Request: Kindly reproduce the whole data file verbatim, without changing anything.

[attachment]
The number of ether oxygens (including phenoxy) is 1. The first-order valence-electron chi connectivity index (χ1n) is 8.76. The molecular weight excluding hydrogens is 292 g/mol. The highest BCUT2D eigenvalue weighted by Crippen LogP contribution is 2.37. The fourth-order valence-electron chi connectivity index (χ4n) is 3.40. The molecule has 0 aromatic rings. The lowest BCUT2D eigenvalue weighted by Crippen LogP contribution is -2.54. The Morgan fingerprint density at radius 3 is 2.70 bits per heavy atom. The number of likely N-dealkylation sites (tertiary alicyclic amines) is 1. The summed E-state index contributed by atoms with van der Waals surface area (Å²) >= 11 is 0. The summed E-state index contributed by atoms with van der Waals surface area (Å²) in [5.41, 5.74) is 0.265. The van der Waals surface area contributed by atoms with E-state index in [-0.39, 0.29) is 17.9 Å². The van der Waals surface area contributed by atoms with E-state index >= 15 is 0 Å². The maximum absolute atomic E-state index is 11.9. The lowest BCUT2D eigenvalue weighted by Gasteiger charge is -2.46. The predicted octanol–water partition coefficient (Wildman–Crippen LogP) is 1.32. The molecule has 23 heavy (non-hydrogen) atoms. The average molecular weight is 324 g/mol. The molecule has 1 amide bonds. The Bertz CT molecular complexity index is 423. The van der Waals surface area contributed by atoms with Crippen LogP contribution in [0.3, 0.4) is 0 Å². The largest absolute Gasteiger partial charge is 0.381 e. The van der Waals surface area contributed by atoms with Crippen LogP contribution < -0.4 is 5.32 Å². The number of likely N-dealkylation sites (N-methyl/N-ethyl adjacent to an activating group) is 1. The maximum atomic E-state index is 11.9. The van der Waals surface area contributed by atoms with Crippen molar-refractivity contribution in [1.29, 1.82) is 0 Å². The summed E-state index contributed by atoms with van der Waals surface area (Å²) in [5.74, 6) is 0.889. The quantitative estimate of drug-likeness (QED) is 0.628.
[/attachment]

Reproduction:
The number of ether oxygens (including phenoxy) is 1. The first-order valence-electron chi connectivity index (χ1n) is 8.76. The molecular weight excluding hydrogens is 292 g/mol. The highest BCUT2D eigenvalue weighted by Crippen LogP contribution is 2.37. The fourth-order valence-electron chi connectivity index (χ4n) is 3.40. The molecule has 0 aromatic rings. The lowest BCUT2D eigenvalue weighted by Crippen LogP contribution is -2.54. The Morgan fingerprint density at radius 3 is 2.70 bits per heavy atom. The number of likely N-dealkylation sites (tertiary alicyclic amines) is 1. The summed E-state index contributed by atoms with van der Waals surface area (Å²) >= 11 is 0. The summed E-state index contributed by atoms with van der Waals surface area (Å²) in [5.41, 5.74) is 0.265. The van der Waals surface area contributed by atoms with E-state index in [-0.39, 0.29) is 17.9 Å². The van der Waals surface area contributed by atoms with E-state index >= 15 is 0 Å². The maximum absolute atomic E-state index is 11.9. The lowest BCUT2D eigenvalue weighted by Gasteiger charge is -2.46. The predicted octanol–water partition coefficient (Wildman–Crippen LogP) is 1.32. The molecule has 23 heavy (non-hydrogen) atoms. The average molecular weight is 324 g/mol. The molecule has 1 amide bonds. The Bertz CT molecular complexity index is 423. The van der Waals surface area contributed by atoms with Crippen LogP contribution in [0.3, 0.4) is 0 Å². The largest absolute Gasteiger partial charge is 0.381 e. The van der Waals surface area contributed by atoms with Crippen LogP contribution < -0.4 is 5.32 Å². The number of likely N-dealkylation sites (N-methyl/N-ethyl adjacent to an activating group) is 1. The maximum atomic E-state index is 11.9. The van der Waals surface area contributed by atoms with Crippen molar-refractivity contribution in [1.29, 1.82) is 0 Å². The summed E-state index contributed by atoms with van der Waals surface area (Å²) in [5.74, 6) is 0.889. The quantitative estimate of drug-likeness (QED) is 0.628.